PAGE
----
Microbiology and the UK General Election

The UK is heading for a general election on 8 June, signalling a flurry of activity across the political spectrum. But what can microbiologists do to be heard? Policy Officer Chris Brown outlines some simple advice.

 

The political world can seem like a whirlwind at the best of times, but the Prime Minister’s recently announced intention to hold a UK general election on 8th June whipped up a whole new storm overnight. What’s more, this was subsequently backed by an overwhelming majority in Parliament (522 to 13), and so the headlines of the past two weeks have been dominated by high-level posturing as the major political parties jostle for popularity.

Speeding up & grinding to a halt

But what does this mean for microbiologists in the UK? Parliament will officially dissolve on 3rd May, wrapping up the Select Committees and putting a hold on current activities, such as the open inquiry into Genomics and Genome Editing. The Technical and Further Education Bill and Higher Education and Research Bill, both of which are highly significant to the scientific community, have been in ‘ping pong’ between the two Houses of Parliament. In the race to ‘wash-up’ outstanding bills before Parliament dissolves, both of these Bills are soon to be enshrined in UK law. To get to this stage, concessions have been required from both the Government and the Opposition, in an effort to avoid these important Bills being dropped entirely. Other Bills will not be so fortunate, however.

The current UK government is now in ‘purdah’, which means that civil servants and Ministers are restricted in what they do, especially on matters of policy in which a new government may wish to take a different approach. Because of this, scientists and other experts will find that some doors have closed, albeit temporarily, and progress on big ticket items such as the Industrial Strategy enters uncertain territory.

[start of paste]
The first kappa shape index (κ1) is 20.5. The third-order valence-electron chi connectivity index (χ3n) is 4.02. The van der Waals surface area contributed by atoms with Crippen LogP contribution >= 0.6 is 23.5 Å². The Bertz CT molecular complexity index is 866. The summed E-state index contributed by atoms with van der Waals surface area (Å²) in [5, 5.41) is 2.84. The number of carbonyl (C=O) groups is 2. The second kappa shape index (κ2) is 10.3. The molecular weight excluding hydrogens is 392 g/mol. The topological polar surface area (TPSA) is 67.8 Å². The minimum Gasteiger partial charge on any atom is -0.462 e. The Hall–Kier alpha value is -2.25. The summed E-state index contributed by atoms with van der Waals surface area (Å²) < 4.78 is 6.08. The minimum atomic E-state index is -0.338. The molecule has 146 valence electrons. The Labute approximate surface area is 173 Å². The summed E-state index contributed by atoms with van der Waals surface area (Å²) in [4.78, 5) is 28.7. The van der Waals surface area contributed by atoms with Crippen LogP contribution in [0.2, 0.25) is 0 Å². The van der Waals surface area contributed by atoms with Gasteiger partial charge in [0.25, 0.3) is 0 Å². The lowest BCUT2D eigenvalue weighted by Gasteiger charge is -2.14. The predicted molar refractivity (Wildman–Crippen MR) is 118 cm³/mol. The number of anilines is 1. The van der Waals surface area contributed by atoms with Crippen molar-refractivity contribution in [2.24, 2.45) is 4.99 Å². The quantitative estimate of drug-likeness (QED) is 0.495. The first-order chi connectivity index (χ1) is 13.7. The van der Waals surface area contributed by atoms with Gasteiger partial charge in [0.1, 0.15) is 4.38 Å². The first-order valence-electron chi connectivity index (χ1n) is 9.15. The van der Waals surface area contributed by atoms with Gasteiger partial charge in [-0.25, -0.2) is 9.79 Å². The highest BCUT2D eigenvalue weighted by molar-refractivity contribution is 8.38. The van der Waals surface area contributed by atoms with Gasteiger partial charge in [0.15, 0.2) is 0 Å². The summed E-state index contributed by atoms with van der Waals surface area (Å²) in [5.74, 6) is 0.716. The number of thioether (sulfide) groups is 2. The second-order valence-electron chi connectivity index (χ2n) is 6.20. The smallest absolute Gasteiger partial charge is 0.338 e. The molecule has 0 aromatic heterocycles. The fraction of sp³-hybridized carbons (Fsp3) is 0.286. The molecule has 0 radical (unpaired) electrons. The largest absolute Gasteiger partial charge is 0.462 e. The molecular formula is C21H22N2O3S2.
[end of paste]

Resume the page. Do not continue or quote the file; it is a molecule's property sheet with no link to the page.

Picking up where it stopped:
Get involved!

In this flurry of activity, it can seem an impossible task for scientists to have an input. But what can you do to make your voice heard in this confusing period? As the election campaign period comes into full swing on 3rd May, the best thing to do is seek out your local candidates and get to know them! This is a great opportunity to communicate your hopes and concerns, and kick start a relationship that will undoubtedly become worthwhile as a new government is put into place.

SfAM, as a learned society and charity, operates without bias towards any political party, and so we seek to support all our members regardless of allegiance. We obviously can’t give recommendations on individual candidates or manifestos, but here are some handy tips to help you engage with your local politicians.

  • If emailing a candidate, be sure to include your full name and home address so they know you are a constituent.
  • Make your letter personal, highlighting your experiences and concerns. You could mention what you work on, and why it’s interesting or important.
  • Mention how issues affect those other than yourself; perhaps your work colleagues or fellow researchers are constituents with similar concerns.
  • Have a specific request – is your purpose to bring an issue to the candidate’s attention or to request a meeting with them, for instance.
  • Be as succinct as possible and try to use clear language, avoiding technical terms.
  • You might wish to invite the candidate to your workplace/institution to demonstrate what you do, and to discuss issues with a wider group of your peers
  • Candidates usually have their own dedicated websites, which you can use to find out more information on their interests. This can help tailor your approach to them and could give you some insight into their views on significant issues.

The election campaign period is particularly short and frantic this time around, so don’t fear if you do not manage to receive a response or organise a meeting. Once a new Parliament has been established, you can always follow up with your elected MP, and build your relationship from there. Good luck!



Categories: Feature Articles, Policy

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